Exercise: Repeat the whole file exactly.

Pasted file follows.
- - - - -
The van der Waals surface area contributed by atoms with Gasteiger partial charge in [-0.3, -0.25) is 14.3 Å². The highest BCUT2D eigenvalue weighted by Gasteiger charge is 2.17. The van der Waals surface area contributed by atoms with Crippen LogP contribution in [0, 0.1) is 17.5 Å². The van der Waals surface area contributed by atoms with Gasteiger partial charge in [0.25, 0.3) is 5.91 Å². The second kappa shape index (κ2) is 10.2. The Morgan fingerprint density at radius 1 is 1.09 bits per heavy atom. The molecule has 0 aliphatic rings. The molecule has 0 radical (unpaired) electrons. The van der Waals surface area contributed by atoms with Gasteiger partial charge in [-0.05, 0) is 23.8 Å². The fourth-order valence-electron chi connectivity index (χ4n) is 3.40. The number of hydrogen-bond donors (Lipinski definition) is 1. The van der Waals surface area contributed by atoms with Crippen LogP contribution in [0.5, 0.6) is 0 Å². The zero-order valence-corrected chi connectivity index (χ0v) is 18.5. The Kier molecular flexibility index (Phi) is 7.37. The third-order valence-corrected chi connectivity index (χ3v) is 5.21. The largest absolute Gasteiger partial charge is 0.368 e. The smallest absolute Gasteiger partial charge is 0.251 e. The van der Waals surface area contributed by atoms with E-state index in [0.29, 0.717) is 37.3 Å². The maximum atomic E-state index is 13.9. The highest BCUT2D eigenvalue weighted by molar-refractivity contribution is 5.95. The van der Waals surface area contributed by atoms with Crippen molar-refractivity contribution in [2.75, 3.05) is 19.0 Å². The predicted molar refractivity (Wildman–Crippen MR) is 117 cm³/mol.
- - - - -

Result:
The van der Waals surface area contributed by atoms with Gasteiger partial charge in [-0.3, -0.25) is 14.3 Å². The highest BCUT2D eigenvalue weighted by Gasteiger charge is 2.17. The van der Waals surface area contributed by atoms with Crippen LogP contribution in [0, 0.1) is 17.5 Å². The van der Waals surface area contributed by atoms with Gasteiger partial charge in [0.25, 0.3) is 5.91 Å². The second kappa shape index (κ2) is 10.2. The Morgan fingerprint density at radius 1 is 1.09 bits per heavy atom. The molecule has 0 aliphatic rings. The molecule has 0 radical (unpaired) electrons. The van der Waals surface area contributed by atoms with Gasteiger partial charge in [-0.05, 0) is 23.8 Å². The fourth-order valence-electron chi connectivity index (χ4n) is 3.40. The number of hydrogen-bond donors (Lipinski definition) is 1. The van der Waals surface area contributed by atoms with Crippen LogP contribution in [0.5, 0.6) is 0 Å². The zero-order valence-corrected chi connectivity index (χ0v) is 18.5. The Kier molecular flexibility index (Phi) is 7.37. The third-order valence-corrected chi connectivity index (χ3v) is 5.21. The largest absolute Gasteiger partial charge is 0.368 e. The smallest absolute Gasteiger partial charge is 0.251 e. The van der Waals surface area contributed by atoms with E-state index in [0.29, 0.717) is 37.3 Å². The maximum atomic E-state index is 13.9. The highest BCUT2D eigenvalue weighted by molar-refractivity contribution is 5.95. The van der Waals surface area contributed by atoms with Crippen molar-refractivity contribution in [2.75, 3.05) is 19.0 Å². The predicted molar refractivity (Wildman–Crippen MR) is 117 cm³/mol.